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As a young artist recently out of undergraduate art school in London, my first reaction to the work of Art Club 2000 in the early nineties was peremptory and hostile. I remember, surprisingly clearly, muttering 'wankers' under my breath before turning the page on the spread of their signature Gap photos that appeared in Artforum. Of all the images of the members of Art Club 2000 dressed in Gap clothing - in a library, in Times Square, on a rooftop, outside a fast-food joint - I think it was the limpid lollygagging in the image of them inside the Conran shop that irritated me most, seeming so slight and vacuous compared to the angry, sarcastic golf-zombies that the London group BANK was producing at the same time. When I turned the page, it was with conviction - a 'forever' sort of thing.
Now, in agreeing (enthusiastically) to write about them fifteen years later, the conventions of wedding speech writing would seem to apply: after the initial provocative remark of dissent the speaker proceeds to reveal how the years and greater familiarity with the subject have led him or her to reject the first mistaken impression for a more sturdy sort of truth. While at weddings the formula is principally a way of getting laughs, a similar method is often present in art criticism, suggesting that the critic often shares with the wedding speaker the design of sneaking in his or her courageous honesty or clever guile under the cloak of a description of the rich complexity of the subject.
This essay was headed that way, but early drafts were impoverished by my attempts to disavow
See Walter Benjamin, 'Critique of Violence', Reflections: Essays, Aphorisms, Autobiographical Writings (ed. Peter Demetz, trans. Edmund Jephcott), New York: Schocken, 1986; and Jacques Derrida, 'Force of Law: The "Mystical Foundation of Authority"', Deconstruction and the Possibility of Justice (ed. Drucilla Cornell, Michael Rosenfeld and David Gray Carlson), London and New York: Routledge, 1992.↑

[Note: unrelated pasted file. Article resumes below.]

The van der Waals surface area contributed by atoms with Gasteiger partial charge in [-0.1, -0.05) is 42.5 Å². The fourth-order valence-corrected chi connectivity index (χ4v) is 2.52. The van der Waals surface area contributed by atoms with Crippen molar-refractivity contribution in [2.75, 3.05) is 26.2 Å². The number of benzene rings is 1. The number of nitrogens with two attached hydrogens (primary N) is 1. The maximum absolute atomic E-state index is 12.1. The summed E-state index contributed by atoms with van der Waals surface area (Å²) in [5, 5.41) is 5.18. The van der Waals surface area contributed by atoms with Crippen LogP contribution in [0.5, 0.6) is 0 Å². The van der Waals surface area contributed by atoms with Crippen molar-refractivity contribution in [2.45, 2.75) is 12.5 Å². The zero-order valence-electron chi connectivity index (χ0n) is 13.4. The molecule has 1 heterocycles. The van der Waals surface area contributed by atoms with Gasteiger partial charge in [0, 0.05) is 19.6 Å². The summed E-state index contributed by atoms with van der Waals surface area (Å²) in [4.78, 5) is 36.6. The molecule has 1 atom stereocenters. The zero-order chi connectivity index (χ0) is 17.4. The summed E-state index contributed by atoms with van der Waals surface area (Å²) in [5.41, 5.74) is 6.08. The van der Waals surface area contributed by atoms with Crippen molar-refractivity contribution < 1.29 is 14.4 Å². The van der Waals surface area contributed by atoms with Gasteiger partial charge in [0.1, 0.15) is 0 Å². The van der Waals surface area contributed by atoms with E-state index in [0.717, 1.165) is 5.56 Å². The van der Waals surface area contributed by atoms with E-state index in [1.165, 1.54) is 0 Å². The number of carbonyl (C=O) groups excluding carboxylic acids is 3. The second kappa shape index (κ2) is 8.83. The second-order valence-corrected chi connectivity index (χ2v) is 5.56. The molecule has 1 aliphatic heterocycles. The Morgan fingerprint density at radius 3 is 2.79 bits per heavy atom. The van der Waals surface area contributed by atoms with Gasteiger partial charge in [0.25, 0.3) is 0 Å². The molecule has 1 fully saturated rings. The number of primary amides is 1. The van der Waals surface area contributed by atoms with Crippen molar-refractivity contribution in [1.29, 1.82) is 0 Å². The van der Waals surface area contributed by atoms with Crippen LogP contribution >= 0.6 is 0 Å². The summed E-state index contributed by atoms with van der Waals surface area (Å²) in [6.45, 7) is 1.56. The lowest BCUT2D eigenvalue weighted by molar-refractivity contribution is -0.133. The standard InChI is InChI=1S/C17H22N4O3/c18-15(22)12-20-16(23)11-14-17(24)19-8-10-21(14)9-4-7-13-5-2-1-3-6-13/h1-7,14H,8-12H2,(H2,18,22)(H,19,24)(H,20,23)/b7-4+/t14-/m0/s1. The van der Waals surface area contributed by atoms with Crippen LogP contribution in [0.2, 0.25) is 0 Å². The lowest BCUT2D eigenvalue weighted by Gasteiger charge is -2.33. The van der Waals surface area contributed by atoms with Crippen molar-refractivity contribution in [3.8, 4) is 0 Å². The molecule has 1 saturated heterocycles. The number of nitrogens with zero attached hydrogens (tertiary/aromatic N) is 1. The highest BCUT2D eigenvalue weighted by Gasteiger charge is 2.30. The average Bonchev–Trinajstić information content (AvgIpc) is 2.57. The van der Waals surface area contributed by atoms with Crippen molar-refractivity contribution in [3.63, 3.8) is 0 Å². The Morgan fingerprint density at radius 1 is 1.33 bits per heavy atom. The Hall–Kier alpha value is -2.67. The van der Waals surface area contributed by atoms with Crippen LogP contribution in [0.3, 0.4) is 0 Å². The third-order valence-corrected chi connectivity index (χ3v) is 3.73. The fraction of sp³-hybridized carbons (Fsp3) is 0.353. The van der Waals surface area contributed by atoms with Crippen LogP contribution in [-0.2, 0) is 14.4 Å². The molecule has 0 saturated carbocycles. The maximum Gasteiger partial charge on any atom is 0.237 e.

Glenn O'Brien, 'Into The Gap: Art Club 2000', Artforum, vol.32, no.6, February 1994, pp.72-75.↑
Diogenes Laërtius, Lives of Eminent Philosophers, vol.40, Cambridge, MA: Harvard University Press, 1959.↑
See Peter Sloterdijk, Critique of Cynical Reason (trans. Michael Eldred), London: Verso, 1988, in particular ch.5 for his discussion of Diogenes as the kynic philosopher (kyon means 'dog' in Greek).↑
The original members of Art Club 2000 were studying with Hans Haacke and Mark Dion at The Cooper Union for the Advancement of Science and Art, and initially came into contact with American Fine Arts, Co. through a project initiated by Dion.↑
See George Baker, The Artwork Caught by the Tail: Francis Picabia and Dada in Paris, Cambridge, MA and London: The MIT Press, 2007.↑
Jean-Joseph Goux, Symbolic Economies: After Marx and Freud (trans. Jennifer Curtiss Gage), Ithaca, NY: Cornell University Press, 1990, p.3.↑
The older explanatory modes of attending to art leave the artwork in the position of primary object, whereas the meta-critical, at the very least, displaces it from its presumed centrality, and potentially replaces it with a reading of the criticism itself, moving the work into a marginal position relative to the general equivalent that criticism might become.↑
Jacques Lacan employed the term 'sexuation', and not 'sexuality', to indicate that the subject is inscribed as a man or woman by virtue of the signifier rather than by virtue of their biological constitution. See J. Lacan, The Seminar of Jacques Lacan XX: On Feminine Sexuality, the Limits of Love and Knowledge, 1972-73 (Encore) (ed. Jacques-Alain Miller, trans. Bruce Fink), New York: W.W. Norton, 1998↑
See J.-J. Goux, Symbolic Economies, op. cit.↑
Grand Royal interview with Daniel McDonald and Art Club 2000, 'Talking More Paranoid Conspiracy Trash About Your Friendly Neighborhood Denim Vendor', Grand Royal, issue 1, 1993. Available at http://www.beastiemuseum.de/gr/1996/Magazine/Issue1/Features/GAP/default.htm (last accessed on 13 August 2009).↑
Goux continues: 'Even if this "materialist" direction may be considered as a simple turn-about that leaves the oppositional structure [between idealism and materialism] intact, it is situated in a strategy that challenges the logic of general equivalents by reinstating what the metaphysics of value and idea (that is, metaphysics period) was obliged to eliminate in the course of its development.' J.-J. Goux, Symbolic Economies, op. cit. , p.6.↑